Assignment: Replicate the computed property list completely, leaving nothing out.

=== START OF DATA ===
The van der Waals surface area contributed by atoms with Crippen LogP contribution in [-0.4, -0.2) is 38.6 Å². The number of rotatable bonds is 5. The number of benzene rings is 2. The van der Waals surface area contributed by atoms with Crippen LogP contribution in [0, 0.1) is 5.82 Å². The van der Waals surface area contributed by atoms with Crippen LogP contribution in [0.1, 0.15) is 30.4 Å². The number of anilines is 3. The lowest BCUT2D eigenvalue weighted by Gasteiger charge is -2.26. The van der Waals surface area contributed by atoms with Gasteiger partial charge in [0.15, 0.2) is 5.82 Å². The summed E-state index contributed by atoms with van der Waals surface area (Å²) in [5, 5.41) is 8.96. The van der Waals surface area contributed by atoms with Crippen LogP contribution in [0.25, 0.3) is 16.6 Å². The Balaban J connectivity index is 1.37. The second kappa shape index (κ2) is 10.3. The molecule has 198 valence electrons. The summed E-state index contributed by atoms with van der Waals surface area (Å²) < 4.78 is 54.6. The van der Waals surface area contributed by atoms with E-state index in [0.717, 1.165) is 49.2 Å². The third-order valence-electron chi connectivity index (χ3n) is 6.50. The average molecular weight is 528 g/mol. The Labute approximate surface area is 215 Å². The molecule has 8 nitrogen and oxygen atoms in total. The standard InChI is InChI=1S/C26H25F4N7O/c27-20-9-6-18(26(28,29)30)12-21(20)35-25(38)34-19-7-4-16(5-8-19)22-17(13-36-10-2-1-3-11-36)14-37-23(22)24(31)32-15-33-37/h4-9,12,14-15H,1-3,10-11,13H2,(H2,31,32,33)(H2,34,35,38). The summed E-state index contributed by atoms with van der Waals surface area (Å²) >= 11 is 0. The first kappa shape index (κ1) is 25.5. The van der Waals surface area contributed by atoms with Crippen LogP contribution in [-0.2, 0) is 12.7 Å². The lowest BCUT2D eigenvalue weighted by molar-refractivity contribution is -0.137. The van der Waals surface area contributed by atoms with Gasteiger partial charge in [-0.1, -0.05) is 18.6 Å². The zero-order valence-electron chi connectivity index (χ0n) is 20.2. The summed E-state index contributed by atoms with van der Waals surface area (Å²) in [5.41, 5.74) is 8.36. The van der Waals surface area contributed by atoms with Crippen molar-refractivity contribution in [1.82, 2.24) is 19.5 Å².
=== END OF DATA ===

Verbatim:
The van der Waals surface area contributed by atoms with Crippen LogP contribution in [-0.4, -0.2) is 38.6 Å². The number of rotatable bonds is 5. The number of benzene rings is 2. The van der Waals surface area contributed by atoms with Crippen LogP contribution in [0, 0.1) is 5.82 Å². The van der Waals surface area contributed by atoms with Crippen LogP contribution in [0.1, 0.15) is 30.4 Å². The number of anilines is 3. The lowest BCUT2D eigenvalue weighted by Gasteiger charge is -2.26. The van der Waals surface area contributed by atoms with Gasteiger partial charge in [0.15, 0.2) is 5.82 Å². The summed E-state index contributed by atoms with van der Waals surface area (Å²) in [5, 5.41) is 8.96. The van der Waals surface area contributed by atoms with Crippen LogP contribution in [0.25, 0.3) is 16.6 Å². The Balaban J connectivity index is 1.37. The second kappa shape index (κ2) is 10.3. The molecule has 198 valence electrons. The summed E-state index contributed by atoms with van der Waals surface area (Å²) < 4.78 is 54.6. The van der Waals surface area contributed by atoms with E-state index in [0.717, 1.165) is 49.2 Å². The third-order valence-electron chi connectivity index (χ3n) is 6.50. The average molecular weight is 528 g/mol. The Labute approximate surface area is 215 Å². The molecule has 8 nitrogen and oxygen atoms in total. The standard InChI is InChI=1S/C26H25F4N7O/c27-20-9-6-18(26(28,29)30)12-21(20)35-25(38)34-19-7-4-16(5-8-19)22-17(13-36-10-2-1-3-11-36)14-37-23(22)24(31)32-15-33-37/h4-9,12,14-15H,1-3,10-11,13H2,(H2,31,32,33)(H2,34,35,38). The summed E-state index contributed by atoms with van der Waals surface area (Å²) >= 11 is 0. The first kappa shape index (κ1) is 25.5. The van der Waals surface area contributed by atoms with Crippen LogP contribution in [-0.2, 0) is 12.7 Å². The lowest BCUT2D eigenvalue weighted by molar-refractivity contribution is -0.137. The van der Waals surface area contributed by atoms with Gasteiger partial charge in [-0.1, -0.05) is 18.6 Å². The zero-order valence-electron chi connectivity index (χ0n) is 20.2. The summed E-state index contributed by atoms with van der Waals surface area (Å²) in [5.41, 5.74) is 8.36. The van der Waals surface area contributed by atoms with Crippen molar-refractivity contribution in [1.82, 2.24) is 19.5 Å².